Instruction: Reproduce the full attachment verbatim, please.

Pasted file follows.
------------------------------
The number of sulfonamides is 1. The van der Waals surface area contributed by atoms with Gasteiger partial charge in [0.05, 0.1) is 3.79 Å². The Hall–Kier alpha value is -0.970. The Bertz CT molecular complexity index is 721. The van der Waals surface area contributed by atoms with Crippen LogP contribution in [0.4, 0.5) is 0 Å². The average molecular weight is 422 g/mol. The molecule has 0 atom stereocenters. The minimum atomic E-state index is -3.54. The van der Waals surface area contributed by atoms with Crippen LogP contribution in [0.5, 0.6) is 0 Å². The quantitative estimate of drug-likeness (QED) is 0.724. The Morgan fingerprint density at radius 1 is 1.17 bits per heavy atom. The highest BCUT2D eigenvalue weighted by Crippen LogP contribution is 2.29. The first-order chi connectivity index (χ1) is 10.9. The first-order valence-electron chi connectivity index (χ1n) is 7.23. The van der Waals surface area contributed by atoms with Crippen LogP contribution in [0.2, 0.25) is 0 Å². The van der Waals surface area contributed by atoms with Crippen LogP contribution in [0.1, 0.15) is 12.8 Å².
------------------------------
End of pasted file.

The number of sulfonamides is 1. The van der Waals surface area contributed by atoms with Gasteiger partial charge in [0.05, 0.1) is 3.79 Å². The Hall–Kier alpha value is -0.970. The Bertz CT molecular complexity index is 721. The van der Waals surface area contributed by atoms with Crippen LogP contribution in [0.4, 0.5) is 0 Å². The average molecular weight is 422 g/mol. The molecule has 0 atom stereocenters. The minimum atomic E-state index is -3.54. The van der Waals surface area contributed by atoms with Crippen LogP contribution in [0.5, 0.6) is 0 Å². The quantitative estimate of drug-likeness (QED) is 0.724. The Morgan fingerprint density at radius 1 is 1.17 bits per heavy atom. The highest BCUT2D eigenvalue weighted by Crippen LogP contribution is 2.29. The first-order chi connectivity index (χ1) is 10.9. The first-order valence-electron chi connectivity index (χ1n) is 7.23. The van der Waals surface area contributed by atoms with Crippen LogP contribution in [0.2, 0.25) is 0 Å². The van der Waals surface area contributed by atoms with Crippen LogP contribution in [0.1, 0.15) is 12.8 Å².